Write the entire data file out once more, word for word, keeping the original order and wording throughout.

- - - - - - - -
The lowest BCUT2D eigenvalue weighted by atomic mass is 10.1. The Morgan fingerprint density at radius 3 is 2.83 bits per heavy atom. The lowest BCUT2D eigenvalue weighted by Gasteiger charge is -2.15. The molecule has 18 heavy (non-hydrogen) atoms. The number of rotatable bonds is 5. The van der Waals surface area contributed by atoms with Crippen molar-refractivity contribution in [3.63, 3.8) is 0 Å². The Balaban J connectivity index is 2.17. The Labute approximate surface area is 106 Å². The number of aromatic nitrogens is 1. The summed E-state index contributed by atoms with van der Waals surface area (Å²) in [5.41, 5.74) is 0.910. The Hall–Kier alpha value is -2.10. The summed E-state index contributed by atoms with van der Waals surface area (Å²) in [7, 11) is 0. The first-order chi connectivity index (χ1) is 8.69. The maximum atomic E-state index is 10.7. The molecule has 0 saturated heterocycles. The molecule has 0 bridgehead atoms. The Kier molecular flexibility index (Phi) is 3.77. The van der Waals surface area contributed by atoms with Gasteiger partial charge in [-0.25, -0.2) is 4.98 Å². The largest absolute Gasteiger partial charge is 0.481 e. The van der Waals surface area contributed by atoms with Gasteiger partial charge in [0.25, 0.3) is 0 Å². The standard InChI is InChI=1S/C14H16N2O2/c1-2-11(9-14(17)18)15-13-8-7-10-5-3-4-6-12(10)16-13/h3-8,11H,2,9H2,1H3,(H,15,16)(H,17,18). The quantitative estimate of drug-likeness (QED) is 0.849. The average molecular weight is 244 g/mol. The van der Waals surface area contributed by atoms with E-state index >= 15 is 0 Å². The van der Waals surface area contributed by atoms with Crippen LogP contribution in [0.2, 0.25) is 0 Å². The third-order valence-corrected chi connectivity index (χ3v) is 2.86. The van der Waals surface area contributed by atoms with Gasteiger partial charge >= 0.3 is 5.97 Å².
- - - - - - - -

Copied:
The lowest BCUT2D eigenvalue weighted by atomic mass is 10.1. The Morgan fingerprint density at radius 3 is 2.83 bits per heavy atom. The lowest BCUT2D eigenvalue weighted by Gasteiger charge is -2.15. The molecule has 18 heavy (non-hydrogen) atoms. The number of rotatable bonds is 5. The van der Waals surface area contributed by atoms with Crippen molar-refractivity contribution in [3.63, 3.8) is 0 Å². The Balaban J connectivity index is 2.17. The Labute approximate surface area is 106 Å². The number of aromatic nitrogens is 1. The summed E-state index contributed by atoms with van der Waals surface area (Å²) in [5.41, 5.74) is 0.910. The Hall–Kier alpha value is -2.10. The summed E-state index contributed by atoms with van der Waals surface area (Å²) in [7, 11) is 0. The first-order chi connectivity index (χ1) is 8.69. The maximum atomic E-state index is 10.7. The molecule has 0 saturated heterocycles. The molecule has 0 bridgehead atoms. The Kier molecular flexibility index (Phi) is 3.77. The van der Waals surface area contributed by atoms with Gasteiger partial charge in [-0.25, -0.2) is 4.98 Å². The largest absolute Gasteiger partial charge is 0.481 e. The van der Waals surface area contributed by atoms with Gasteiger partial charge in [0.25, 0.3) is 0 Å². The standard InChI is InChI=1S/C14H16N2O2/c1-2-11(9-14(17)18)15-13-8-7-10-5-3-4-6-12(10)16-13/h3-8,11H,2,9H2,1H3,(H,15,16)(H,17,18). The quantitative estimate of drug-likeness (QED) is 0.849. The average molecular weight is 244 g/mol. The van der Waals surface area contributed by atoms with E-state index >= 15 is 0 Å². The van der Waals surface area contributed by atoms with Crippen LogP contribution in [0.2, 0.25) is 0 Å². The third-order valence-corrected chi connectivity index (χ3v) is 2.86. The van der Waals surface area contributed by atoms with Gasteiger partial charge >= 0.3 is 5.97 Å².